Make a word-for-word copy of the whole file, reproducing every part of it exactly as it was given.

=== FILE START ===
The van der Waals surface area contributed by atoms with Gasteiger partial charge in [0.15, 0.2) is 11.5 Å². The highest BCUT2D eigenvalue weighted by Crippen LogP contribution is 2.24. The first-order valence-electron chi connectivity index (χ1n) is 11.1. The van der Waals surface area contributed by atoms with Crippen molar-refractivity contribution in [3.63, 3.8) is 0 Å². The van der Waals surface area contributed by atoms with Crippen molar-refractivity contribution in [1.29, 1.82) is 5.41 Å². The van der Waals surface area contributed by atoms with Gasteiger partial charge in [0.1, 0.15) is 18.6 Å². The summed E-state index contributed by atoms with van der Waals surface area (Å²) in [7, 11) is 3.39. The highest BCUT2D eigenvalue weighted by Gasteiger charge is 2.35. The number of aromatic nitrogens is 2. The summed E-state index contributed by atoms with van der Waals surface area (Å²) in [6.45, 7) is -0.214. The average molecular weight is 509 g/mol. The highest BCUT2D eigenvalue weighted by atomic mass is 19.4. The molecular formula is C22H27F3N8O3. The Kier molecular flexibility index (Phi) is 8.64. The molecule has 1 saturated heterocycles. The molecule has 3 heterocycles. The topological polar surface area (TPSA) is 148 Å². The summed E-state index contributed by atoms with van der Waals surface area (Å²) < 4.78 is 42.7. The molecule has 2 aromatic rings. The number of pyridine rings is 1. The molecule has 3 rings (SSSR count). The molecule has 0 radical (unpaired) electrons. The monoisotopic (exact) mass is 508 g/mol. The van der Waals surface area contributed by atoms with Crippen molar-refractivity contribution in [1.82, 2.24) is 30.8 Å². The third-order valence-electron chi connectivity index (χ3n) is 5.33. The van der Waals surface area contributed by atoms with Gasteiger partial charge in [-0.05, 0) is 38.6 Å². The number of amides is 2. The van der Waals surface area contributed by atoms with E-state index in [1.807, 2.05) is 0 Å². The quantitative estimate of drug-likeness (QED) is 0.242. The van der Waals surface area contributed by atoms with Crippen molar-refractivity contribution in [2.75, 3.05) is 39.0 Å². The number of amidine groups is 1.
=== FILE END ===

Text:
The van der Waals surface area contributed by atoms with Gasteiger partial charge in [0.15, 0.2) is 11.5 Å². The highest BCUT2D eigenvalue weighted by Crippen LogP contribution is 2.24. The first-order valence-electron chi connectivity index (χ1n) is 11.1. The van der Waals surface area contributed by atoms with Crippen molar-refractivity contribution in [3.63, 3.8) is 0 Å². The van der Waals surface area contributed by atoms with Crippen molar-refractivity contribution in [1.29, 1.82) is 5.41 Å². The van der Waals surface area contributed by atoms with Gasteiger partial charge in [0.1, 0.15) is 18.6 Å². The summed E-state index contributed by atoms with van der Waals surface area (Å²) in [7, 11) is 3.39. The highest BCUT2D eigenvalue weighted by Gasteiger charge is 2.35. The number of aromatic nitrogens is 2. The summed E-state index contributed by atoms with van der Waals surface area (Å²) in [6.45, 7) is -0.214. The average molecular weight is 509 g/mol. The highest BCUT2D eigenvalue weighted by atomic mass is 19.4. The molecular formula is C22H27F3N8O3. The Kier molecular flexibility index (Phi) is 8.64. The molecule has 1 saturated heterocycles. The molecule has 3 heterocycles. The topological polar surface area (TPSA) is 148 Å². The summed E-state index contributed by atoms with van der Waals surface area (Å²) < 4.78 is 42.7. The molecule has 2 aromatic rings. The number of pyridine rings is 1. The molecule has 3 rings (SSSR count). The molecule has 0 radical (unpaired) electrons. The monoisotopic (exact) mass is 508 g/mol. The van der Waals surface area contributed by atoms with Crippen molar-refractivity contribution in [1.82, 2.24) is 30.8 Å². The third-order valence-electron chi connectivity index (χ3n) is 5.33. The van der Waals surface area contributed by atoms with Gasteiger partial charge in [-0.05, 0) is 38.6 Å². The number of amides is 2. The van der Waals surface area contributed by atoms with E-state index in [1.807, 2.05) is 0 Å². The quantitative estimate of drug-likeness (QED) is 0.242. The van der Waals surface area contributed by atoms with Crippen molar-refractivity contribution in [2.75, 3.05) is 39.0 Å². The number of amidine groups is 1.